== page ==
Words || Ursula Huxtable
Recently I was catching up on a psychology lecture which opened with some information on public health campaigns. Great, I thought, we’re going to look at ways psychology can be applied to helping people get their best personal health outcomes. But as the slides flicked by, I became increasingly unsettled by the material presented to me. For those of you who have never been sitting in a lecture and been hit with the realisation that the material in no way reflects your experience, it can be pretty demotivating.
The Obesity Epidemic™ is a trendy phrase when discussing health, and psychology is seemingly not immune. In a lecture that claimed its purpose was to explore habits and processes of behaviour change, I was bombarded with phrases such as “resisting temptation” which linked weight and self-control. I had to pause and step away for a little while until I got my feelings in order (thanks Echo360!). This wasn’t a new feeling for me, and certainly not a new problem that I had encountered in academic circles before. From textbooks on psychological disorders veering into discussing weight as a physical problem rather than the many associated psychological factors, as well as blatantly misrepresenting sexual and dissociative disorders, to tutorials which essentially ask students to discuss why gay people exist, academic psychology is just as culpable as the rest of the world in disregarding the mental health of vulnerable populations.
This isn’t to say that these questions should be swept under the rug, by any means. As someone who is deeply invested in the power of science to create positive change in society, and has been described, by myself and others, as large, big-boned, plus-sized, and yes, fat, I know that my abandoned lecture isn’t necessarily wrong. Poor diet and lack of exercise are linked to poorer health outcomes and public health campaigns can do so much good in helping people shift to healthier habits. But by linking obesity and self control, the material was dipping its toes in some not-so-empowering stereotypes.
The example being discussed pertained to getting people in low SES areas to make ‘better health choices’ when fast food is cheap and when ‘everyone is large, so being large is normal and no one thinks they need to make different choices for their health’? What this example failed to acknowledge was that low SES communities aren’t isolated from the world and receive plenty of messages from the media which would contradict the normalisation of fat bodies. Disordered eating and exercise problems more commonly associated with affluent ‘thin’ communities – as if such a dichotomy exists in the first place – were completely ignored.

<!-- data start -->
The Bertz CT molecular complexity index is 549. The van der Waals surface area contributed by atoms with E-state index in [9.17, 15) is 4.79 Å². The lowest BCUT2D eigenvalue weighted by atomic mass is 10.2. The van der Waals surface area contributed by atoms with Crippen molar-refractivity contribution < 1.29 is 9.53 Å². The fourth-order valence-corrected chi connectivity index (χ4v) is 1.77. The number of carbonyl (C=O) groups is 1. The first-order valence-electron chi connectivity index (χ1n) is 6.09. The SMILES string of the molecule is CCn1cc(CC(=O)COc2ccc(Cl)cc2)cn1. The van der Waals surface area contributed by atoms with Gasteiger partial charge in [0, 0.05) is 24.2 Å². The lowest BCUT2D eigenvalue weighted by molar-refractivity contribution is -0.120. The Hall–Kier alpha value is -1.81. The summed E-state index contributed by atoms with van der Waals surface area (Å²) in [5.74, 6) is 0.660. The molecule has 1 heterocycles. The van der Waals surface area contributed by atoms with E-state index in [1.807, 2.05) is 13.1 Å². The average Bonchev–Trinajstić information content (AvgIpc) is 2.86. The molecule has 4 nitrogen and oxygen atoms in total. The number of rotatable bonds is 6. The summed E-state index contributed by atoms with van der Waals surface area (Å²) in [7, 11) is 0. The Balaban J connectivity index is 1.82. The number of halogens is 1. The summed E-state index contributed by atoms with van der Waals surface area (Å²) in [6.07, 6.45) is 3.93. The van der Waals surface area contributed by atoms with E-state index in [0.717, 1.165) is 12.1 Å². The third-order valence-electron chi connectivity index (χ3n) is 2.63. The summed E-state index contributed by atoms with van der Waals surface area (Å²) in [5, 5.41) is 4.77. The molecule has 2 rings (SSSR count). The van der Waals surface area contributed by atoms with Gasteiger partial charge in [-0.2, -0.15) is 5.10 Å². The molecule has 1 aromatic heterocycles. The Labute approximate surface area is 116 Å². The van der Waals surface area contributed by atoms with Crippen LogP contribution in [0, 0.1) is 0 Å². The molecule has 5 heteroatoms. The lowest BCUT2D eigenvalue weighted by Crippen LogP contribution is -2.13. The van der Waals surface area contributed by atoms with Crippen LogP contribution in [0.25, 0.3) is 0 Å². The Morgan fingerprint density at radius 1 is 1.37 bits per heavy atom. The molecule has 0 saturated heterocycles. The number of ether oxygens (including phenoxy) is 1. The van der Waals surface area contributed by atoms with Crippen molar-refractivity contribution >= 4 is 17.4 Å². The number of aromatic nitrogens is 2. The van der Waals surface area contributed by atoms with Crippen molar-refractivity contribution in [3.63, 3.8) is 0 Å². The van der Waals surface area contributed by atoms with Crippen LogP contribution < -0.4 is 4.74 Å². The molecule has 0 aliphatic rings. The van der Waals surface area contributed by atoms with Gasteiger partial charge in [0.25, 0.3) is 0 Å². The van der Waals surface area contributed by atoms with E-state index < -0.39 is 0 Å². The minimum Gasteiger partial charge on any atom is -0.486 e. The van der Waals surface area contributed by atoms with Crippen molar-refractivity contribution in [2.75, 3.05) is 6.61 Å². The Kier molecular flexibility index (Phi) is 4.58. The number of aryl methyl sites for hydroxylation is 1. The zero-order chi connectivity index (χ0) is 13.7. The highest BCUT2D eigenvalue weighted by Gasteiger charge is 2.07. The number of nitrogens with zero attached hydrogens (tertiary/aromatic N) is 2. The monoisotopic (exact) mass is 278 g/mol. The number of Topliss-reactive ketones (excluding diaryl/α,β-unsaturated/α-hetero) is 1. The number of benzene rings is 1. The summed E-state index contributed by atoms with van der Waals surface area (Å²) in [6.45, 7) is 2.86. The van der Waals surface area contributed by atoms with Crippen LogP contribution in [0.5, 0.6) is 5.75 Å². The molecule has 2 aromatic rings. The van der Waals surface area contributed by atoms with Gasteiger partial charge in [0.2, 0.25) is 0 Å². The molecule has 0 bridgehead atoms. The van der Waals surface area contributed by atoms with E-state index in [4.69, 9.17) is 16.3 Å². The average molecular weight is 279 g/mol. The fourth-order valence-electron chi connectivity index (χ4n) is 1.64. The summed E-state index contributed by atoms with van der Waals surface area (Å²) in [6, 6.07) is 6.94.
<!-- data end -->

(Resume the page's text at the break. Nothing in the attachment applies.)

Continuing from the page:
The lecture went on to say that feeling you’re incapable of something significantly impacts your ability to complete the task. But how are you supposed to take care of your body when you can’t afford healthier food, or you have a chronic condition which makes exercise difficult, or you’re just constantly fed the message that you have no value unless you’re thin? How are you supposed to feel empowered to take care of your body when you’re told it has no value being cared for at its size? The whole thing seemed pretty contradictory.
Obviously I must also take into consideration the fact that this was just an applied example being used to illustrate a theory, but I believe that when deciding what examples to use, academics need to think about their position of authority and the effect this may have when discussing disempowered groups in society.
There is value in asking research questions about fat populations and other marginalised groups; in a purely intellectual sense they are no more or less important that asking questions about non-fat bodies. After all, how can better outcomes be achieved if we don’t know how to achieve them? The problem is, there is no purely intellectual sense when it comes to academia. These questions carry enormous social weight (no pun intended). Humans are inherently biased, and so any search for factual realities will be coloured by this bias, even in objective-as-it-gets science.
As university students, researchers and lecturers, we must take responsibility of bias in order to achieve this. I am painfully aware that my experiences make me sensitive to discussions pertaining to health and heteronormativity, but I view this as a great asset in my career as a scientist. I have insight into my biases which can inform how I conduct my work, and it makes me motivated to listen to people who have experiences different to mine so that I can continue to learn.
My love of science is strong, and I wish that discussion of topics such as healthy weight could be as uncomplicated as chatting about the process of photosynthesis. But it isn’t. And so we must be attentive to the social factors which surround such issues, and ensure that we are not contributing to the disempowerment of people affected by them in our academic exploration.
Chances are, there’s someone being affected sitting in your lecture hall.